View Full Version : Advice on buying cheap custom cue
04-24-2003, 08:17 PM
Yesterday I came across a guy who built his own custom cue, and he offered
me one for $50, he's new and all. The thing is, I haven't had much of
experience with cues, I always use cheap 2 piece house cues, and they're not
well maintained. So I was wondering if anyone can give me any pointer on
how to recognize a good one.. or at least what to avoid.
Like I said, I use house cues, and their weights, tips, balance, etc etc
keeps on changing (it seems I can't find the same cue twice LOL ), so I haven't really developed a sense of "feel" or
preference on cues. That concerns me a little, cause the guy is new and he
could be selling a mop stick for all I know ( he sounds nice on the phone,
but who knows), I'm arranging a meeting (hopefully tomorrow) so that I can see one or two of his work and shoot with it, any advice would be highly appreciated
well, usually when i got to buy a new cue, i always check the straightness of the cue & the tip,ferrule,shaft.
the tip should be properly groomed
the ferrule should be a 14mm unless you like smaller, 14 are more durable
the shaft should be smooth, you should'nt be able to feel any ruffness in the shaft.
the forearm and butt of the shaft should be nicely and cleanly done, weather it be wrap or finished. but check the guys work, and to be truthfully honest with you, i've never heard of custom cue work for $50 EVER.....
look around online, and see what the asking price is for custom made cues. check his work, ask him how he does it, what type of machinery does he use, or is this hand crafted. and what type of wood is the cue made of. i could go on and on, shoot with the cue. and listen to how it hits the cue ball, feel the way it hits the cue ball, if you hear any deflection, shoot again and a couple of more times, and if you still hear it, DONT BUY THE CUE.
THAT'S THE BEST ADVICE I CAN GIVE, BUT IF YOU HAVE ANYMORE QUESTION FEEL FREE TO REPLY.
04-24-2003, 08:27 PM
From my standpoint if he is selling you a custom cue for $50 it is probably just a house cue with a joint put in. If I was you I would work my way up the pool cue ladder. like I did. You could either buy a cheap production cue (McDermott/Meucci), then go up to a higher end production (Schon), then I got a custom to me sneaky pete from a well known maker, now my nice custom cue is being built as we speak.
If you really want my advice I would skip the first two options and go for option 3. Would cost around $200-$300. But you would not regret it.
I don't know what to tell you about not knowing what weight and length cue to get, you have to figure it out for yourself since everyone is different.
04-24-2003, 08:30 PM
I forgot to metion that this type of post has been rehashed at least once a week, most people probably won't reply. Go search the archives with "first cue" or "cheap cue" as a heading, you'll find all you need.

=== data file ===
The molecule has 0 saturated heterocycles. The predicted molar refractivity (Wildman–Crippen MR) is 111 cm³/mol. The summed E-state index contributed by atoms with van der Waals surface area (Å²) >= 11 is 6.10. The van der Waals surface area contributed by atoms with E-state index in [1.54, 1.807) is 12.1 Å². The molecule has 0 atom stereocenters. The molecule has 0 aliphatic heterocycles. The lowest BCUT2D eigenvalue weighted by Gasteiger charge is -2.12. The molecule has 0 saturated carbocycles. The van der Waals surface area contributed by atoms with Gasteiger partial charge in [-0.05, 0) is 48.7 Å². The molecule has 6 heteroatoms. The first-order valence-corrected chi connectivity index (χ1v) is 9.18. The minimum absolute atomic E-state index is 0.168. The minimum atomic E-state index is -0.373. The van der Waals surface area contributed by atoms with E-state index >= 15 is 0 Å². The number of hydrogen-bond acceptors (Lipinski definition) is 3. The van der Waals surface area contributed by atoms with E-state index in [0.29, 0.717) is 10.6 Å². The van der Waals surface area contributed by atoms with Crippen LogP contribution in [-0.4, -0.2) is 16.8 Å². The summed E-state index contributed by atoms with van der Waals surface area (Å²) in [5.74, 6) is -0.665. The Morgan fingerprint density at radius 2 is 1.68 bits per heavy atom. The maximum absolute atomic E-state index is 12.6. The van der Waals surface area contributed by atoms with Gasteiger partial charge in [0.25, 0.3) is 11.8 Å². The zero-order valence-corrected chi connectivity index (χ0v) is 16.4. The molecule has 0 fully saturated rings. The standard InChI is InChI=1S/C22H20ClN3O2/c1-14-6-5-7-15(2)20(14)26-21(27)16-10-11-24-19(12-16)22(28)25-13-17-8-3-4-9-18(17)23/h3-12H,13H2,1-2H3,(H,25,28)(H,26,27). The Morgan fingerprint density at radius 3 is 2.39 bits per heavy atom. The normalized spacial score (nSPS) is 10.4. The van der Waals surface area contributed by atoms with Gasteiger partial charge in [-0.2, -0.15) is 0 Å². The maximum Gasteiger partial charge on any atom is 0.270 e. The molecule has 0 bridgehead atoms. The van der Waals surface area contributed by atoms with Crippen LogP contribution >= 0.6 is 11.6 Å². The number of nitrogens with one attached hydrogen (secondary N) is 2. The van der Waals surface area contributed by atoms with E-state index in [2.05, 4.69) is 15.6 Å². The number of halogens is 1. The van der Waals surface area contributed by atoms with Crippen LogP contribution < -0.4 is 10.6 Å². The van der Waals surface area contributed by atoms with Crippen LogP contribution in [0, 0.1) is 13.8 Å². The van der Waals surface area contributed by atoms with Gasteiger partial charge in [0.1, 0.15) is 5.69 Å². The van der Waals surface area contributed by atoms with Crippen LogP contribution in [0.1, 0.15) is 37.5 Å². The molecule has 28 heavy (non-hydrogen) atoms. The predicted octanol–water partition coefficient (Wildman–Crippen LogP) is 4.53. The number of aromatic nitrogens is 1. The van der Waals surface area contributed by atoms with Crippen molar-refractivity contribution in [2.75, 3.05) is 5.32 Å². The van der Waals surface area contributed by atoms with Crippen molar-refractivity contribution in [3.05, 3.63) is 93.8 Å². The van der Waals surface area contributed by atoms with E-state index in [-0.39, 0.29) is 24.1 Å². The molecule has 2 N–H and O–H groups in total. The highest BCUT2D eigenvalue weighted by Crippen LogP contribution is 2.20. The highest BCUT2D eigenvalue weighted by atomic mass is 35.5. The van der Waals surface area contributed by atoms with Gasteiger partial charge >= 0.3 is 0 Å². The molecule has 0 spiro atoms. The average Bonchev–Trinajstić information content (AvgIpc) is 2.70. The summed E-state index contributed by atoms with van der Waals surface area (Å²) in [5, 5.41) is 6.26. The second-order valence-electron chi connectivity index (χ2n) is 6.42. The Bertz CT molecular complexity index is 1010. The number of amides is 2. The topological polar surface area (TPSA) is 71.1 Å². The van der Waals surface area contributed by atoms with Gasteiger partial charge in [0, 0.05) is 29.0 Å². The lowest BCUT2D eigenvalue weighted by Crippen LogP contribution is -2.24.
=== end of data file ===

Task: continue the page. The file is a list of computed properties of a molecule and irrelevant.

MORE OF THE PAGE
04-24-2003, 08:38 PM
Thanks all for replying
I know some of you may be little skeptic about the $50 price tag, hell even I am skeptic ^__^ Maybe woods are cheaper here in Indonesia, I don't know ^__^. But the fact is, I'm new at pool, and I'm currently broke LOL so $50 sounds like a good investment right now.
04-24-2003, 10:11 PM
If it plays for you, I can't see you'd do wrong for fifty. That's all I have, for what it's worth...sid
The main difference between cheap cues and good ones is the wood. Cheap cues (1 or 2 piece) are long grain wood that warps easily. Better cues are made from a very tight grain wood such as birdseye maple or rosewood. The wood is cured for several years prior to manufacture.
Next is the tip. If you look at someone's good 2-piece cue, note how long the ferrule is compared to cheap house cues (ferrule is the long white sheath that hold the tip to the wood.
Third is the joint -- it must be deeply set into both butt and shaft or it will eventually work free and wobble.
In my opinion, the best brand of low price cue is the American McDermott. It is not a cheap cue -- it will cost a few hundred maybe, but the cheapest of the McDermott cues still have a quality wood, good tip, and excellent joint. I am sure there are other good brands, but I can personally attest to the fact that McDermott's lowest price cues are still very well made.
04-26-2003, 10:10 AM
<blockquote><font class="small">Quote SamW:</font><hr>
...American McDermott. It is not a cheap cue -- it will cost a few hundred maybe, but the cheapest of the McDermott cues still have a quality wood, good tip, and excellent joint. I am sure there are other good brands, but I can personally attest to the fact that McDermott's lowest price cues are still very well made.
McDermott has some cues here for $125 list.
I believe they have recently lowered their prices.
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